29 Dwyryd valley floor

Historic background

This character area takes in the floor of the Dwyryd valley, including both the tidal lower section (as far as Maentwrog) and the non-tidal upper section as far as Rhyd y Sarn, where the valley sides close in (area 28 to the north). The valley itself was drained by William Oakeley (Plas Tan y Bwlch which has extensive views up and down the valley), for which he received a gold medal of the Society of Arts in 1797.

The valley floor is flat apart from the series of flood banks which criss-cross the area following the meandering course of the river, and where it is crossed by three bridges, Pont Dol-y-moch (right up the valley below Rhyd y Sarn (itself the site of an earlier ford), a scheduled ancient monument), the modern construction which carries the A487 lower down and the 1860s railway bridge (part of the Cambrian Coast railway) near the mouth. Another prominent feature of the lower stretch of the river is the (scheduled) slate quay, Cei Newydd, linked with the earlier phases of the quarries at Blaenau Ffestiniog (which has been well-documented by Lewis in his book 'Sails on the Dwyryd'.

The area is also mentioned in the fourth branch of the Mabinogi, Math fab Mathonwy. After crossing Traeth Mawr when fleeing south from the army of Math, Pryderi (leader of the army from the south) is killed in single combat by Gwydion at Felinrhyd where he crossed the river apparently following the Roman road. There are several Felinrhyd placenames (a wood, a farm and a bridge) along the southern bank of the river. This may imply that the Roman crossing of the river (and possibly a landing stage or harbour allowing coastal shipping to access Tomen y Mur) was in this area: this would make sense topographically as the short valley (Ceunant Llenyrch) which strikes up from this point is the only real access to the top land on which the fort stands.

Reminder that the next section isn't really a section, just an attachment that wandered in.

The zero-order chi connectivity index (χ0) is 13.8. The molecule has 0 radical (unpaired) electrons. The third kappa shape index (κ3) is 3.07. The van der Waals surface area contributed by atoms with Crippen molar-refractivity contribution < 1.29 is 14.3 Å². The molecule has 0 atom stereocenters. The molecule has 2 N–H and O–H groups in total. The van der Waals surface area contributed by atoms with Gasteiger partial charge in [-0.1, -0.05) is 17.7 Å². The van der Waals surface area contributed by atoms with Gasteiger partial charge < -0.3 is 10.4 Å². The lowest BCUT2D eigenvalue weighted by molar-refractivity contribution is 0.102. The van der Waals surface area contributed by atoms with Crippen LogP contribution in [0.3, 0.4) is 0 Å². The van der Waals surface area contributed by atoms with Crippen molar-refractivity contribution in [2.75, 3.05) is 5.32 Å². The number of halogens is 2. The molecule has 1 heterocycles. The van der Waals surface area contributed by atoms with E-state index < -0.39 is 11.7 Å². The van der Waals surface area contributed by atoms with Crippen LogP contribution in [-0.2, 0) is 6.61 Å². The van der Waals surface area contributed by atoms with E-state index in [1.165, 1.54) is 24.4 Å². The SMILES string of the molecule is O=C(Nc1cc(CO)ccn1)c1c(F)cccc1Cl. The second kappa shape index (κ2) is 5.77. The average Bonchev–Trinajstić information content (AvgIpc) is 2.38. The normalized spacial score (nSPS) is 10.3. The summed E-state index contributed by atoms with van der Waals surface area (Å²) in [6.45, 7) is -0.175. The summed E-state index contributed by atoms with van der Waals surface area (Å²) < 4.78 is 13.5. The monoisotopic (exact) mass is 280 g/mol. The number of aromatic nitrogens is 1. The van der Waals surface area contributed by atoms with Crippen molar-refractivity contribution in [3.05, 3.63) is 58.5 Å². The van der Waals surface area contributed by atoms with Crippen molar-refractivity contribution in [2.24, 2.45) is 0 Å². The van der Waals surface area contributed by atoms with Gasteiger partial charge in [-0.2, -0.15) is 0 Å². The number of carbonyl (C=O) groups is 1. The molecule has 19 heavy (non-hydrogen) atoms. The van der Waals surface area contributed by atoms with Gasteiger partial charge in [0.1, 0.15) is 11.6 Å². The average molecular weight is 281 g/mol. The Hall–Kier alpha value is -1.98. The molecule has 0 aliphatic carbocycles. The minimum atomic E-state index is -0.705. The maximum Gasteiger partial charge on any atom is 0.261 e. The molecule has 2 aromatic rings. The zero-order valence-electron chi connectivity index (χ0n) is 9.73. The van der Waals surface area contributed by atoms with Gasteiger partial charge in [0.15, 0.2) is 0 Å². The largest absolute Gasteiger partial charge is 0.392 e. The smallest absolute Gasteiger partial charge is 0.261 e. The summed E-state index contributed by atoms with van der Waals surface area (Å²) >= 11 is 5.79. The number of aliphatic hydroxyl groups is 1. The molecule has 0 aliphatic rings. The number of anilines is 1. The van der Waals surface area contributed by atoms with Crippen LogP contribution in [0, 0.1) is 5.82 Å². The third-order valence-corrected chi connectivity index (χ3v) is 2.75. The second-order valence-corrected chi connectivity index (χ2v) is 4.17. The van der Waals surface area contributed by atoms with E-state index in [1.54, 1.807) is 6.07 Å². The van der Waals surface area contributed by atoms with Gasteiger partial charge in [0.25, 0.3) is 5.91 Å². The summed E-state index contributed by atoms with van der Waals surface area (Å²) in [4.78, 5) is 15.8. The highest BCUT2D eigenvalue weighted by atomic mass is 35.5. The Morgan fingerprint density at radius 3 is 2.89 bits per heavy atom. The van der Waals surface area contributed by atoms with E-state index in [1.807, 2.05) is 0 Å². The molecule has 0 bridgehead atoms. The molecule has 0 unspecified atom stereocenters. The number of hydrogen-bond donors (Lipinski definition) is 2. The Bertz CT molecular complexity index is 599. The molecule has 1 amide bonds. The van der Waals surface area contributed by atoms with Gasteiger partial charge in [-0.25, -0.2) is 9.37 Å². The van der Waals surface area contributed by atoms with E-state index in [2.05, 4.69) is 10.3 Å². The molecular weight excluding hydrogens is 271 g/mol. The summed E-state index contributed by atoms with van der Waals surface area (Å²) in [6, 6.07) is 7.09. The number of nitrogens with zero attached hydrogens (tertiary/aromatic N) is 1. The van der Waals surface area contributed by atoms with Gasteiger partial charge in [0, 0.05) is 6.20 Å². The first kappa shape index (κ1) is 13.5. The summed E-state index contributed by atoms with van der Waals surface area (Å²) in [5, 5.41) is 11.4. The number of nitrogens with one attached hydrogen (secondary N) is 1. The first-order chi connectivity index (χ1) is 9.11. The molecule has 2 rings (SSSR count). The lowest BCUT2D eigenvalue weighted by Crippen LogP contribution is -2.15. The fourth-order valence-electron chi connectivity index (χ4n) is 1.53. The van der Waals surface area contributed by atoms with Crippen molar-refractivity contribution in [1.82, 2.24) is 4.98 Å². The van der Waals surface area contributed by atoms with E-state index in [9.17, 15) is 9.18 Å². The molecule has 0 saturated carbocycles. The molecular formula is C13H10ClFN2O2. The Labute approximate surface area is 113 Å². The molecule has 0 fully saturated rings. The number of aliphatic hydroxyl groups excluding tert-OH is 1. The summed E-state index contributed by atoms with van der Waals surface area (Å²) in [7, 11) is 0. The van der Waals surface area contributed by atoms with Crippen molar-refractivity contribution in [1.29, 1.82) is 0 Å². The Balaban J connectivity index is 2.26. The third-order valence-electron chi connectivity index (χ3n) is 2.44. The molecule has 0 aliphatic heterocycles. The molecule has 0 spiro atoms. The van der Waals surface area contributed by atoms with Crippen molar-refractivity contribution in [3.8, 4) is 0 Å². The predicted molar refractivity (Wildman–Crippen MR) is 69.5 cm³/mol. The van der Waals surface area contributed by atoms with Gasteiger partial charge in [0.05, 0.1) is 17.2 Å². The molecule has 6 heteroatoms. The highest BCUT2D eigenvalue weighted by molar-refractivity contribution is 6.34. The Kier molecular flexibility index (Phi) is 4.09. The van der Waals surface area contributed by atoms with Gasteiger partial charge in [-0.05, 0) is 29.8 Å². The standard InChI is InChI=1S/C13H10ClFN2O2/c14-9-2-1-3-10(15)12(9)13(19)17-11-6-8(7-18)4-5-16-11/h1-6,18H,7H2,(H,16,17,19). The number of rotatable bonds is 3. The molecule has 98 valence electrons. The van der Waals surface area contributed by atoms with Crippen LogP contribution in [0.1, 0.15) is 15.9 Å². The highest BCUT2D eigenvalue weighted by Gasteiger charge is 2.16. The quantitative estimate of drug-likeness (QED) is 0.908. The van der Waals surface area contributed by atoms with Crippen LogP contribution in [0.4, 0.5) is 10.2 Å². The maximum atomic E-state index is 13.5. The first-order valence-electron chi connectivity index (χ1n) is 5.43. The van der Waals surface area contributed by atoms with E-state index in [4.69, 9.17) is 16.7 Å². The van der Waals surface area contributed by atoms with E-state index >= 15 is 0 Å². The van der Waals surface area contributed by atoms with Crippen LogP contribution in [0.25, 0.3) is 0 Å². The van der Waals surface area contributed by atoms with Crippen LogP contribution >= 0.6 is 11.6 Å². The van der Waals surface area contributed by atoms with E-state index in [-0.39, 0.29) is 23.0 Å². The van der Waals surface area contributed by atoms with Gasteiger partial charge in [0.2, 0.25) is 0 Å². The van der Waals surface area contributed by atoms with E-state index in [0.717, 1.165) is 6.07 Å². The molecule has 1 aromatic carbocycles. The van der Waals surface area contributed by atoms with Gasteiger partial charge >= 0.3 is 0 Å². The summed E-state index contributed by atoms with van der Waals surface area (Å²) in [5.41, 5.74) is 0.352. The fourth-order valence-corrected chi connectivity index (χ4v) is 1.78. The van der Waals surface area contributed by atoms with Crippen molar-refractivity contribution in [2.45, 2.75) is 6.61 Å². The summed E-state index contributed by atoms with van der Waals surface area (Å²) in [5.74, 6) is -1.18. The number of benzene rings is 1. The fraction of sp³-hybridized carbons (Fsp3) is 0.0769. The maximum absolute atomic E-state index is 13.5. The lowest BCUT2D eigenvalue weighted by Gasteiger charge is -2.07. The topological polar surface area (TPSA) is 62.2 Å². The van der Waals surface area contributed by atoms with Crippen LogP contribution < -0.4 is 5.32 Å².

Key historic landscape characteristics

Valley floor, meadowlands

A flat valley floor, extensively drained, with a number of important dwellings at or near the break of slope. These include the Oakeley Arms Hotel, an early 19th-century public house which may represent the original site of Plas Tan y Bwlch and Plas Dol y Moch further east (both listed). The Oakeley Arms preserves the distinctive arrangement of three parallel projecting bays built into a central rectangular unit, also to be found in Richard Pennant’s Ogwen Bank. There is some use of trees as boundaries and as wind-breaks, particularly on the upper part around Plas Dol y Moch. There are a number of quays on the tidal part of the river below Maentwrog, such as at Laundry Cottage at SH 6442 4007, as well as several once-riparian features which are now some way distant from the course of the river.

On the main road below the main house are a number of buildings associated with the Plas Tan y Bwlch estate, centred on the home farm which comprises several buildings including a substantial horse whim. These buildings erected by the Oakeley estate, which mostly make use of the distinctive Gelli Grin slabs, were a deliberate planned estate landscape of the 19th century.
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